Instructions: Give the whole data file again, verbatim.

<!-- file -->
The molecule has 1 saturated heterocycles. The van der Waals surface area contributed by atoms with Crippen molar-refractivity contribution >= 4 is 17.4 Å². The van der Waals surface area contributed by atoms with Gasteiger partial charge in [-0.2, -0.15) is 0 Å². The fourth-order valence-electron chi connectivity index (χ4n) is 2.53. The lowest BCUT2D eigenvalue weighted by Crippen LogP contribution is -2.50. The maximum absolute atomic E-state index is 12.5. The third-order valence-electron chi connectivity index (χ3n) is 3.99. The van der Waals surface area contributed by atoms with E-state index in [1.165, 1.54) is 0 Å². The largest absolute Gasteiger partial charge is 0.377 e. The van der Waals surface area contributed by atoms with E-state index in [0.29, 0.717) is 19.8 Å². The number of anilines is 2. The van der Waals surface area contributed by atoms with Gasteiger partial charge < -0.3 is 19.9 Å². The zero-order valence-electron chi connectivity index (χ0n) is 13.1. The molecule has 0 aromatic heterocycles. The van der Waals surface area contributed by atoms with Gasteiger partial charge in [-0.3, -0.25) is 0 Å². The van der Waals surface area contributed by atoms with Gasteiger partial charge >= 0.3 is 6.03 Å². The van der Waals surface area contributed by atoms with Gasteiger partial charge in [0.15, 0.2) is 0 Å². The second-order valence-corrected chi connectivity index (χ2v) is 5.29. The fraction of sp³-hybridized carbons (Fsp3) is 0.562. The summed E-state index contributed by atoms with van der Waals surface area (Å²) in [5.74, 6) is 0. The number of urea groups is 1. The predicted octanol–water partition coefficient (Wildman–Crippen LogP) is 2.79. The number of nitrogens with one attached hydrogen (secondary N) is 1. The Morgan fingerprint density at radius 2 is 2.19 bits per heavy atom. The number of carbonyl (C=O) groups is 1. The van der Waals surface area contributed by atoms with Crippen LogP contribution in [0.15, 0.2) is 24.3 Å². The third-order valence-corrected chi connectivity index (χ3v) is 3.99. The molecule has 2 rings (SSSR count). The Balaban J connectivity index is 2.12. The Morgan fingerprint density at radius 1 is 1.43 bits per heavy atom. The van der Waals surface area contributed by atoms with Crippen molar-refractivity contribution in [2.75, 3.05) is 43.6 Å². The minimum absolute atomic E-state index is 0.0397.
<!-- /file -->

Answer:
The molecule has 1 saturated heterocycles. The van der Waals surface area contributed by atoms with Crippen molar-refractivity contribution >= 4 is 17.4 Å². The van der Waals surface area contributed by atoms with Gasteiger partial charge in [-0.2, -0.15) is 0 Å². The fourth-order valence-electron chi connectivity index (χ4n) is 2.53. The lowest BCUT2D eigenvalue weighted by Crippen LogP contribution is -2.50. The maximum absolute atomic E-state index is 12.5. The third-order valence-electron chi connectivity index (χ3n) is 3.99. The van der Waals surface area contributed by atoms with E-state index in [1.165, 1.54) is 0 Å². The largest absolute Gasteiger partial charge is 0.377 e. The van der Waals surface area contributed by atoms with E-state index in [0.29, 0.717) is 19.8 Å². The number of anilines is 2. The van der Waals surface area contributed by atoms with Gasteiger partial charge < -0.3 is 19.9 Å². The zero-order valence-electron chi connectivity index (χ0n) is 13.1. The molecule has 0 aromatic heterocycles. The van der Waals surface area contributed by atoms with Gasteiger partial charge in [-0.3, -0.25) is 0 Å². The van der Waals surface area contributed by atoms with Gasteiger partial charge >= 0.3 is 6.03 Å². The van der Waals surface area contributed by atoms with Gasteiger partial charge in [0.15, 0.2) is 0 Å². The second-order valence-corrected chi connectivity index (χ2v) is 5.29. The fraction of sp³-hybridized carbons (Fsp3) is 0.562. The summed E-state index contributed by atoms with van der Waals surface area (Å²) in [5.74, 6) is 0. The number of urea groups is 1. The predicted octanol–water partition coefficient (Wildman–Crippen LogP) is 2.79. The number of nitrogens with one attached hydrogen (secondary N) is 1. The Morgan fingerprint density at radius 2 is 2.19 bits per heavy atom. The number of carbonyl (C=O) groups is 1. The van der Waals surface area contributed by atoms with Crippen LogP contribution in [0.15, 0.2) is 24.3 Å². The third-order valence-corrected chi connectivity index (χ3v) is 3.99. The molecule has 2 rings (SSSR count). The Balaban J connectivity index is 2.12. The Morgan fingerprint density at radius 1 is 1.43 bits per heavy atom. The van der Waals surface area contributed by atoms with Crippen molar-refractivity contribution in [2.75, 3.05) is 43.6 Å². The minimum absolute atomic E-state index is 0.0397.